Corporate News



BY JESSICA ANNE D. HERMOSA, Senior Reporter


GlaxoSmithKline gets sales boost from drug price cuts




Posted on January 25, 2011


THE LOCAL arm of pharmaceutical giant GlaxoSmithKline PLC enjoyed sales growth above the industry average in 2010 after gains from drug price cuts finally kicked in, officials said last week.

Price reductions implemented years ahead of the government-mandated cuts allowed GlaxoSmithKline Philippines, Inc. (GSK Philippines) to best competitors and also keep up with cheaper generics, the officials claimed.

Long-term prospects, however, are said to largely depend on the new administration’s ability to improve Filipino’s purchasing power and also upgrade the public health care system.

“The industry barely grew the past two years with sales just rising by just 2%,” GSK Philippines Managing Director Roberto C. Taboada said in an interview.

But for 2010, GSK Philippines “grew above the market,” Mr. Taboada said, declining to elaborate. This was a turnaround from the 7.8% decline in the company’s gross revenues to P8.076 billion in 2009. Net income that year plunged by 92.5% to P58 million.

“We were among the fastest growing [GSK units] in Asia in 2010 because we started doing price reductions here first,” Mr. Taboada claimed.

“We’ve been expanding access to more patients. Our volumes have grown. It’s the right thing to do but it’s also a more sustainable model for the long-term,” he said.

Patients had been offered discounts since 2004 even before the government required price cuts for certain drugs in 2009, Lourdes Desiree D. Cembrano, vice-president for external affairs, said.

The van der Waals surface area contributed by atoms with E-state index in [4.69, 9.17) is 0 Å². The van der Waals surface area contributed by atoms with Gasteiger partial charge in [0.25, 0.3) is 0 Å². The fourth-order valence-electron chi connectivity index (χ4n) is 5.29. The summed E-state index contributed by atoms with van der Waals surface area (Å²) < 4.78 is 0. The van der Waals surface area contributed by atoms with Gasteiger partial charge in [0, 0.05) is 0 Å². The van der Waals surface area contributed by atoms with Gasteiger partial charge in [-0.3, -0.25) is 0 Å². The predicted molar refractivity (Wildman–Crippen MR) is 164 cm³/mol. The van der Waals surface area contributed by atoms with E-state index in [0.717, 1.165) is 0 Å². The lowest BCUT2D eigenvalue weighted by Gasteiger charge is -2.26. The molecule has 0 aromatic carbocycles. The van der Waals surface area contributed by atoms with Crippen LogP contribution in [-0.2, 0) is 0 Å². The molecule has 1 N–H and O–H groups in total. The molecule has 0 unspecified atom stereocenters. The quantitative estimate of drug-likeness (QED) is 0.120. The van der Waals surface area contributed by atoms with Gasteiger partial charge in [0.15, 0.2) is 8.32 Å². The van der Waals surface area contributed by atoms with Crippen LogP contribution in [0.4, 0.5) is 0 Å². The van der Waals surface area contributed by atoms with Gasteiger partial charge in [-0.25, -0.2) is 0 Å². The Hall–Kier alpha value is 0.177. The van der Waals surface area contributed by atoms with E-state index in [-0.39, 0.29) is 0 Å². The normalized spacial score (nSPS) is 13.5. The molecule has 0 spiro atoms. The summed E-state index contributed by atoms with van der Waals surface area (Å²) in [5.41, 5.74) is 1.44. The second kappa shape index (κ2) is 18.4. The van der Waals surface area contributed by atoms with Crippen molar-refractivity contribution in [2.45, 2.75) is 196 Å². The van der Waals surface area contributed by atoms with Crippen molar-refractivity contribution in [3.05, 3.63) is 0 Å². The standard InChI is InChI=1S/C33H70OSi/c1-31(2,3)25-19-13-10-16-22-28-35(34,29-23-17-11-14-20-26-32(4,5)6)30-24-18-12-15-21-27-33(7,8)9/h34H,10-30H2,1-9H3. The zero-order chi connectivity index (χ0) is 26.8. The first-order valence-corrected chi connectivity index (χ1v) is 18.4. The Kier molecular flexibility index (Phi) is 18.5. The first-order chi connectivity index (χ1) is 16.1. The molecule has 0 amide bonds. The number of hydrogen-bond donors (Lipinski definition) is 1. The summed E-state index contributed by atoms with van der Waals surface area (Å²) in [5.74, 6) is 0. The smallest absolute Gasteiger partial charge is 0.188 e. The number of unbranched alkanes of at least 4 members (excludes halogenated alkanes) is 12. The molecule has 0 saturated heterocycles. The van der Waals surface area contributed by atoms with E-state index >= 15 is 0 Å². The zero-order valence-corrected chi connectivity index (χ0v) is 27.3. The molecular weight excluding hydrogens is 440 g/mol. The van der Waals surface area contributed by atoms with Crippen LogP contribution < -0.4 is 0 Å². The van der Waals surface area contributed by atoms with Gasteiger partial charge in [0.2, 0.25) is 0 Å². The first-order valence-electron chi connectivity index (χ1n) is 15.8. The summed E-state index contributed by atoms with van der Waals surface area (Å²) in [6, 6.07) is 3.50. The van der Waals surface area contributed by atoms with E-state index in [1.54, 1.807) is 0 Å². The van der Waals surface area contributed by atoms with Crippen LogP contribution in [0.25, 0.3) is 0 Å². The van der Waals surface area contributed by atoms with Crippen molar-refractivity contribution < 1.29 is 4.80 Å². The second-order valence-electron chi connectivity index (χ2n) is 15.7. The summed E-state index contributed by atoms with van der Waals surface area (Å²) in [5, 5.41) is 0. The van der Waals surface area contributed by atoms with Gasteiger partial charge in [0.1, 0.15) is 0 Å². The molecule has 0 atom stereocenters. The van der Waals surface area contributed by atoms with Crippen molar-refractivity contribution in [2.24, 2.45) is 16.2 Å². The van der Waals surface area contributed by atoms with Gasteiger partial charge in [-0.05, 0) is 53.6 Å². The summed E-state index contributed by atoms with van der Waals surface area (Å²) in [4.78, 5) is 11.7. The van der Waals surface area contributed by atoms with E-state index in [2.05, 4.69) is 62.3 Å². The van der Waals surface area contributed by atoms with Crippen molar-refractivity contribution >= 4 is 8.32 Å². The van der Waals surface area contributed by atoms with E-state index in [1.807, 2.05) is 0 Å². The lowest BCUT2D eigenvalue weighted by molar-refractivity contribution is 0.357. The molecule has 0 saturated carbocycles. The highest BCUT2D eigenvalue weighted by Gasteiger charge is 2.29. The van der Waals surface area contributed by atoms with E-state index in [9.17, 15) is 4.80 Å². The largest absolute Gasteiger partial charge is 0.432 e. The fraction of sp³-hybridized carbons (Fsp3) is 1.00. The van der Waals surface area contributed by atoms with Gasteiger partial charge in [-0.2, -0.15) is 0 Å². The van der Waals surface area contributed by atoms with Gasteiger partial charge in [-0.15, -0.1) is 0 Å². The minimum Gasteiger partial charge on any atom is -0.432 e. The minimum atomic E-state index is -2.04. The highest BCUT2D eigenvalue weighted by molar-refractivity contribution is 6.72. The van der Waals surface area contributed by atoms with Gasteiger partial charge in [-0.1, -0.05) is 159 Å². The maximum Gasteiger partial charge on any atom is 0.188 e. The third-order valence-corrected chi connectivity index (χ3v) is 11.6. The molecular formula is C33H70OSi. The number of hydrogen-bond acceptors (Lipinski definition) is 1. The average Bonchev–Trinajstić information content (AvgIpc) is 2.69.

“For other companies, price reductions were reactive. It’s harder to generate the volumes that way,” she said.

This has allowed the company to keep up with not just other multinationals but also local generic drug brands especially with nearly two-thirds of the GSK Philippines’ product portfolio no longer protected by patents, Mr. Taboada said.

Generic drugs have so far posed sizable competition against “innovator firms,” enough to prompt Pfizer, Inc. to launch a local unit to market off-patent drugs, earlier reports show.

Moving forward, GSK Philippines expects demand for drugs to rise in line with projections of improved economic prospects, Mr. Taboada said.

The firm “hopes” for continued growth in 2011, he said, even as the Bureau of Food and Drugs has prohibited retail of GSK’s rosiglitazone-containing medicines to treat diabetes. These drugs sold under the Avandia brand had been similarly banned in Europe and Saudi Arabia and regulated in the United States after experts raised concerns over heart attacks associated with the use of the pill.

These products account for just 2% of GSK Philippines sales anyway, Mr. Taboada said.

But a lot will depend more on government efforts to improve the public health care system, the officials said.

While price reductions have yielded higher sales volumes so far, there’s a point when “there is no price low enough” for low-income consumers, Mr. Taboada said.

Government will have to step in to upgrade universal health care to increase access to medicine further, he said. “It will take a long time for government efforts to bear fruit. In the meantime, we will work hard to convince doctors that our [products] are the best for patients,” he said.

GSK Philippines was incorporated in 1968 and currently employs nearly 800 workers. It claims a niche in prescription drugs for asthma and other respiratory illnesses. The firm also runs a factory in Cainta, Rizal for consumer brands Calpol, Astring-O-Sol, Bactroban and Tums, among others.